MR. RUSSERT: Is it appropriate for the president’s principal political adviser to accuse the Democrats of cutting and running?
REP. MURTHA: I’s a, a name—they just use that. I say “stay and pay.” And what I mean by stay and pay, and I’m talking about the hardship on the families, the hardship on the troops. And there’s no plan, that’s the thing. It’s easy to say that. ...the public is way ahead of this. The public is two-to-one against what we’re doing, and they want a change in direction. That’s the thing I see the most.
MR. RUSSERT: But in 2004, you had a view that was much different than you had now, and this is what you wrote in your book: “A war initiated on faulty intelligence must not be followed by a premature withdrawal of our troops based on a political timetable. An untimely exit could rapidly devolve into a civil war, which would leave America’s foreign policy in disarray as countries question not only America’s judgment but also its perseverance.” Aren’t you now advocating that?
REP. MURTHA: Yeah, you’re absolutely right. That’s what I said then. And I think in the early stages, you have to judge that. But there comes a time when you got to change direction. There comes a time when you have to say to yourself, “OK, we’ve done everything we could do, we can’t win this militarily.” That’s why—and I talk to the military leaders, I talk to the troops, I go to the hospitals all the time.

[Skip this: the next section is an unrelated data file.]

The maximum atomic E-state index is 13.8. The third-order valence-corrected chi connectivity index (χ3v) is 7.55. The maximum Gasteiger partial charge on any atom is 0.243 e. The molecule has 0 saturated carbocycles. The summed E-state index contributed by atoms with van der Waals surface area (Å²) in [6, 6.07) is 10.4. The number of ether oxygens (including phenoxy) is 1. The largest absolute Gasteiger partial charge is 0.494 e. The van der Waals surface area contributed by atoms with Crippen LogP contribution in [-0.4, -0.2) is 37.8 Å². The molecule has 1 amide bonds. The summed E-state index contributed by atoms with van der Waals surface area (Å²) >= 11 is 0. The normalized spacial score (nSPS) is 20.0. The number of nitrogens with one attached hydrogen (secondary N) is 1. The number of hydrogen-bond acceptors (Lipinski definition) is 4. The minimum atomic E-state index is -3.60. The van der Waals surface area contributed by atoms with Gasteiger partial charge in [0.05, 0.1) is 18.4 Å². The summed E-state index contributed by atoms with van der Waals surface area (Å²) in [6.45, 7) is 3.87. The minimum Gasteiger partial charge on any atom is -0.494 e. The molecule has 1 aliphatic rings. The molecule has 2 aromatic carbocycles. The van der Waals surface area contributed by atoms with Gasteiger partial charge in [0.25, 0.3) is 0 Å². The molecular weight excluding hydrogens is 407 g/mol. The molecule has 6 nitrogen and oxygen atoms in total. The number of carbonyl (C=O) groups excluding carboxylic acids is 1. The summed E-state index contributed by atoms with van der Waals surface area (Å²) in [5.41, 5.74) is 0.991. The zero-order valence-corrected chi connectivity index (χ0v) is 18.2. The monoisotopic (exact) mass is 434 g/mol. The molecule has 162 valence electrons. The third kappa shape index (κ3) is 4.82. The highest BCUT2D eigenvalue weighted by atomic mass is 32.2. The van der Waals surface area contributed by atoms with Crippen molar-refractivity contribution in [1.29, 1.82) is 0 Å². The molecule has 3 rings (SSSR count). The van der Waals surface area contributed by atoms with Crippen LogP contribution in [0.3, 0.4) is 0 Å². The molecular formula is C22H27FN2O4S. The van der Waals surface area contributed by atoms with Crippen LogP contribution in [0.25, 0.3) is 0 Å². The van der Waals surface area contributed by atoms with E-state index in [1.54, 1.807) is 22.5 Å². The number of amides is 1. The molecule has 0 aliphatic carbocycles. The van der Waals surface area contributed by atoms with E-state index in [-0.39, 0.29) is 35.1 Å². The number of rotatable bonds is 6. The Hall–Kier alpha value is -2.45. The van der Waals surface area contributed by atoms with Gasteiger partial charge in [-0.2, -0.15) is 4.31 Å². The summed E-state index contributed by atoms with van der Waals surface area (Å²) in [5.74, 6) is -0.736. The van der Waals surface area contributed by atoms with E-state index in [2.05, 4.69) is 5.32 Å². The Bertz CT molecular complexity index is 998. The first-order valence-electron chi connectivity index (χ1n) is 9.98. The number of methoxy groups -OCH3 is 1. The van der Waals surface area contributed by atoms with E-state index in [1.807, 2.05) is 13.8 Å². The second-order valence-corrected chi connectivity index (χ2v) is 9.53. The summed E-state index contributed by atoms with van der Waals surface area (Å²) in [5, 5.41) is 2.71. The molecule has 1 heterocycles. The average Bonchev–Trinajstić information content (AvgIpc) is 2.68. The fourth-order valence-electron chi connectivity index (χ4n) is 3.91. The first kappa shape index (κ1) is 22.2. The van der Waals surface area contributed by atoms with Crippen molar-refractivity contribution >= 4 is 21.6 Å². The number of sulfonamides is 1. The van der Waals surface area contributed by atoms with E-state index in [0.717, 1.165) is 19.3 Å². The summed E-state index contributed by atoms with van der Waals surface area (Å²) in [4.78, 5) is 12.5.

So there’s two reasons that I felt it was absolutely essential we change direction. One is the troops themselves and what they’re going through and the fact that 42 percent of them don’t even know what the mission is. And, and the second thing is the long-term stability of this country, our inability to prevent another war because we don’t have the resources. A $50 billion dollar backlog of equipment shortages and so forth. You just have—at some point you just have to change direction.
And if you’re not winning, if you’re losing, and that’s what’s happening. ...when I say losing...we’re losing ground over there and, and we have inadequate forces. We went in, the first place, we didn’t have any reason to go in. We didn’t have a threat to our national security. That’s been proven. Second, we went [with] inadequate forces to get it under control in a transition to peace. Third, the third thing was, no exit strategy.
...I’m convinced, though, Tim, I believe this, I believe the president’s sounding tough, but the president’s also saying it’s now up to the Iraqis. You watch what I’m saying. He’s saying—and the vice-president and the president of Iraq, 80 percent of the Iraqis want us out of there. And the vice-president, president of Iraq said, “We want a time table to get out.” That’s what we need and the president knows that and that’s what he’s going to come up with.
MR. RUSSERT: You expect a significant American troop withdrawal by the midterm elections?
REP. MURTHA: I expect a significant troop withdrawal. They’re trying to find a way to do this. The trouble is it keeps getting worse and they don’t want to admit they made a mistake. You just have—at some point you got to reassess it like Reagan did in, in Beirut, like, like Clinton did in Somalia, you just have to say, “OK, it’s time to change direction.”
MR. RUSSERT: Karl Rove invoked your name in New Hampshire. Let me show you that comment.
(Videotape, June 12, 2006):
MR. ROVE: I want you to think about the consequences of their proposed course of action. If Murtha had his way, American troops would’ve been gone by the end of April and we wouldn’t have gotten Zarqawi.
(End videotape)